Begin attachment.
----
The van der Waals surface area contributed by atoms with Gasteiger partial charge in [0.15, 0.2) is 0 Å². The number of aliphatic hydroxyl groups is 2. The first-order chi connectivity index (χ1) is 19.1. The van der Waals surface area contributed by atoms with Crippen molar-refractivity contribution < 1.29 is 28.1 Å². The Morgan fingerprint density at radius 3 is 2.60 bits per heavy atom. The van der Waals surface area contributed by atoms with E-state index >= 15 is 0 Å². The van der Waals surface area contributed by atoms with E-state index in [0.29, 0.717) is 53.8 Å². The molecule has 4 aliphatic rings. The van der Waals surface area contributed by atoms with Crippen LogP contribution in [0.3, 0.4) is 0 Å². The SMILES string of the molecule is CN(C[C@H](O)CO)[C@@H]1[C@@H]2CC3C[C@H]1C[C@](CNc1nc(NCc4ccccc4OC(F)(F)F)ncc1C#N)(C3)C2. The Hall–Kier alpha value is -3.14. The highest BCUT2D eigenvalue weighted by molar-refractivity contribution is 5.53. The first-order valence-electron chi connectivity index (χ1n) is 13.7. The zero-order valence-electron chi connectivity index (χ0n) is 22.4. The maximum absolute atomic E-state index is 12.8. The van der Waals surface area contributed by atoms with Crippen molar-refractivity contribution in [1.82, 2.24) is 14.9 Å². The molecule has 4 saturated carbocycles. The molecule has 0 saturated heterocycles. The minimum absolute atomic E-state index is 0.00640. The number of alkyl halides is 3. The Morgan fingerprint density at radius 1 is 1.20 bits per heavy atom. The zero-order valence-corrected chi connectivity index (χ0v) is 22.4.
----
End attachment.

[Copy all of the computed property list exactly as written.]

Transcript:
The van der Waals surface area contributed by atoms with Gasteiger partial charge in [0.15, 0.2) is 0 Å². The number of aliphatic hydroxyl groups is 2. The first-order chi connectivity index (χ1) is 19.1. The van der Waals surface area contributed by atoms with Crippen molar-refractivity contribution < 1.29 is 28.1 Å². The Morgan fingerprint density at radius 3 is 2.60 bits per heavy atom. The van der Waals surface area contributed by atoms with E-state index >= 15 is 0 Å². The van der Waals surface area contributed by atoms with E-state index in [0.29, 0.717) is 53.8 Å². The molecule has 4 aliphatic rings. The van der Waals surface area contributed by atoms with Crippen LogP contribution in [0.3, 0.4) is 0 Å². The SMILES string of the molecule is CN(C[C@H](O)CO)[C@@H]1[C@@H]2CC3C[C@H]1C[C@](CNc1nc(NCc4ccccc4OC(F)(F)F)ncc1C#N)(C3)C2. The Hall–Kier alpha value is -3.14. The highest BCUT2D eigenvalue weighted by molar-refractivity contribution is 5.53. The first-order valence-electron chi connectivity index (χ1n) is 13.7. The zero-order valence-electron chi connectivity index (χ0n) is 22.4. The maximum absolute atomic E-state index is 12.8. The van der Waals surface area contributed by atoms with Crippen molar-refractivity contribution in [1.82, 2.24) is 14.9 Å². The molecule has 4 saturated carbocycles. The molecule has 0 saturated heterocycles. The minimum absolute atomic E-state index is 0.00640. The number of alkyl halides is 3. The Morgan fingerprint density at radius 1 is 1.20 bits per heavy atom. The zero-order valence-corrected chi connectivity index (χ0v) is 22.4.